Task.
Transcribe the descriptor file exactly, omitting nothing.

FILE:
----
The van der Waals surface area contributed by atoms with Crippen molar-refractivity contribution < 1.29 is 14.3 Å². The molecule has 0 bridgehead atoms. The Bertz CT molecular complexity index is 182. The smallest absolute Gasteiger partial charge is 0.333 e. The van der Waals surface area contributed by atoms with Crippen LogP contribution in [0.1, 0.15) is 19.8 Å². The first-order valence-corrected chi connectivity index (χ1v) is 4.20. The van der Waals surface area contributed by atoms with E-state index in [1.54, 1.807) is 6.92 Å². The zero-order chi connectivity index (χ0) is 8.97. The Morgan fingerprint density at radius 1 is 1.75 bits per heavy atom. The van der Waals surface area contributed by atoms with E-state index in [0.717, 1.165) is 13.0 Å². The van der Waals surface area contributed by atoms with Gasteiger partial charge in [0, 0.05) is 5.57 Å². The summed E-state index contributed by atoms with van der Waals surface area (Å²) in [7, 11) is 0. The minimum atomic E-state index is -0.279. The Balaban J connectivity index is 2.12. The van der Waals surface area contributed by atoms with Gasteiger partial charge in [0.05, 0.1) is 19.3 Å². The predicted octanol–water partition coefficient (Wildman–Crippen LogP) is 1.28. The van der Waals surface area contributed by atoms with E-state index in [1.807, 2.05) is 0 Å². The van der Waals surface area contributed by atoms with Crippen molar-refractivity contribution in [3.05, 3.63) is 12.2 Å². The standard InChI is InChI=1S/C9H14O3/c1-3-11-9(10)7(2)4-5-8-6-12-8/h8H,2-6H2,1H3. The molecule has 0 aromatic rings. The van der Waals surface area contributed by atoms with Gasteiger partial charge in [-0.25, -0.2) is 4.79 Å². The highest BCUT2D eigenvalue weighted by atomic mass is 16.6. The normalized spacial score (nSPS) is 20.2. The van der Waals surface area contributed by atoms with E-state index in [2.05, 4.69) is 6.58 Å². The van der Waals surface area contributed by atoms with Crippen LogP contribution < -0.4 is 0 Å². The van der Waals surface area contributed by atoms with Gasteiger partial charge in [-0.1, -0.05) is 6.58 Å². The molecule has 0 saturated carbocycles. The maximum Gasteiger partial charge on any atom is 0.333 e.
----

The van der Waals surface area contributed by atoms with Crippen molar-refractivity contribution < 1.29 is 14.3 Å². The molecule has 0 bridgehead atoms. The Bertz CT molecular complexity index is 182. The smallest absolute Gasteiger partial charge is 0.333 e. The van der Waals surface area contributed by atoms with Crippen LogP contribution in [0.1, 0.15) is 19.8 Å². The first-order valence-corrected chi connectivity index (χ1v) is 4.20. The van der Waals surface area contributed by atoms with E-state index in [1.54, 1.807) is 6.92 Å². The zero-order chi connectivity index (χ0) is 8.97. The Morgan fingerprint density at radius 1 is 1.75 bits per heavy atom. The van der Waals surface area contributed by atoms with E-state index in [0.717, 1.165) is 13.0 Å². The van der Waals surface area contributed by atoms with Gasteiger partial charge in [0, 0.05) is 5.57 Å². The summed E-state index contributed by atoms with van der Waals surface area (Å²) in [7, 11) is 0. The minimum atomic E-state index is -0.279. The Balaban J connectivity index is 2.12. The van der Waals surface area contributed by atoms with Gasteiger partial charge in [0.05, 0.1) is 19.3 Å². The predicted octanol–water partition coefficient (Wildman–Crippen LogP) is 1.28. The van der Waals surface area contributed by atoms with E-state index in [1.807, 2.05) is 0 Å². The van der Waals surface area contributed by atoms with Crippen molar-refractivity contribution in [3.05, 3.63) is 12.2 Å². The standard InChI is InChI=1S/C9H14O3/c1-3-11-9(10)7(2)4-5-8-6-12-8/h8H,2-6H2,1H3. The molecule has 0 aromatic rings. The van der Waals surface area contributed by atoms with Gasteiger partial charge in [-0.25, -0.2) is 4.79 Å². The highest BCUT2D eigenvalue weighted by atomic mass is 16.6. The normalized spacial score (nSPS) is 20.2. The van der Waals surface area contributed by atoms with E-state index in [2.05, 4.69) is 6.58 Å². The van der Waals surface area contributed by atoms with Crippen LogP contribution < -0.4 is 0 Å². The van der Waals surface area contributed by atoms with Gasteiger partial charge in [-0.1, -0.05) is 6.58 Å². The molecule has 0 saturated carbocycles. The maximum Gasteiger partial charge on any atom is 0.333 e.